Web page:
Below is a picture of what I got to wake up to one day on the trail. These kind of experiences make all the miles and pain worth it.

Waking up to Mule Deer on the Colorado Trail

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Hiking the Colorado Trail – Final Preperations

Today is the big day. I am having a big breakfast at the Bagel Deli and then I will be on my way.

Most of my final preparations have revolved around food. I decided to replace my oatmeal with granola. I just wanted to be able to hit the trail early and not have to worry about cooking oatmeal in the morning. I know a lot of people would prefer a hot breakfast in the morning, but I think I would rather have less mess and no clean up.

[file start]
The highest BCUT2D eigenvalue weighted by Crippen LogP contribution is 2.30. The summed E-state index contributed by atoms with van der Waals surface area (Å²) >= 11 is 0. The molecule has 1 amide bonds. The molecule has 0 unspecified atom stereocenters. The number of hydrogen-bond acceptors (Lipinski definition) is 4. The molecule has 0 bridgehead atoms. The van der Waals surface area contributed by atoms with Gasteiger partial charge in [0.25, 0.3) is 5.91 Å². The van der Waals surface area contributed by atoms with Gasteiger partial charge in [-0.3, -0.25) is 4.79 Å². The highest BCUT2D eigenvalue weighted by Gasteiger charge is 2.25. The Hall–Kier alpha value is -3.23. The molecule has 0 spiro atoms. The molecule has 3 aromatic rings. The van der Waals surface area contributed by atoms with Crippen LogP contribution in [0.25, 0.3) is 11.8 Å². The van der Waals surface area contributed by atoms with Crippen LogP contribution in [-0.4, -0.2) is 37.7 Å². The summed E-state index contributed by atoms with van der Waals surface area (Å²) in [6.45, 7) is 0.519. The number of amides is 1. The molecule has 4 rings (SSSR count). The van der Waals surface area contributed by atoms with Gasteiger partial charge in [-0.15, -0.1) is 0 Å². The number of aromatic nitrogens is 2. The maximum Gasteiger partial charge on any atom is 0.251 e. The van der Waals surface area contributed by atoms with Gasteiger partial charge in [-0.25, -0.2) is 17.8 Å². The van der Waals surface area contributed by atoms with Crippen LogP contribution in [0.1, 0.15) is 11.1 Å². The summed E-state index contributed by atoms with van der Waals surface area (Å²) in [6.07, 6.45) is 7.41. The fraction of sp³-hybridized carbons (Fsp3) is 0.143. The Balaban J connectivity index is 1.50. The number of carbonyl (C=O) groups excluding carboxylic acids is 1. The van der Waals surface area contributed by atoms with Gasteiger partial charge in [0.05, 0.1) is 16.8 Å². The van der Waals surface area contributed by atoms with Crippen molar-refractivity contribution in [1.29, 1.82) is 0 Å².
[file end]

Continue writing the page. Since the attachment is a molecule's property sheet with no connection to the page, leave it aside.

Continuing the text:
I also bought about three times as much dark chocolate as I originally had. Ounce for ounce it has more calories and tastes better than just about any food out there.

My final pack weight with my first week’s worth of food is 29 pounds. I am pretty happy with that weight. I have about 12 pounds of food so that makes my base pack weight around 17 pounds. My projected pack weight for this trip has always hovered between 16 and 19 pounds, as I mentioned in earlier posts, so I am pretty ok with how it turned out.

On weekend trips I know I can easily get my pack weight down to around 12 pounds with only about 4-5 pounds of food.

Basically I took out an extra shirt, a camp towel, and camp trowel. I added a stainless steel wood stove and my new knife. Seems like when you take something out something else replaces the lost weight. Going lightweight is kind of hard after a certain point.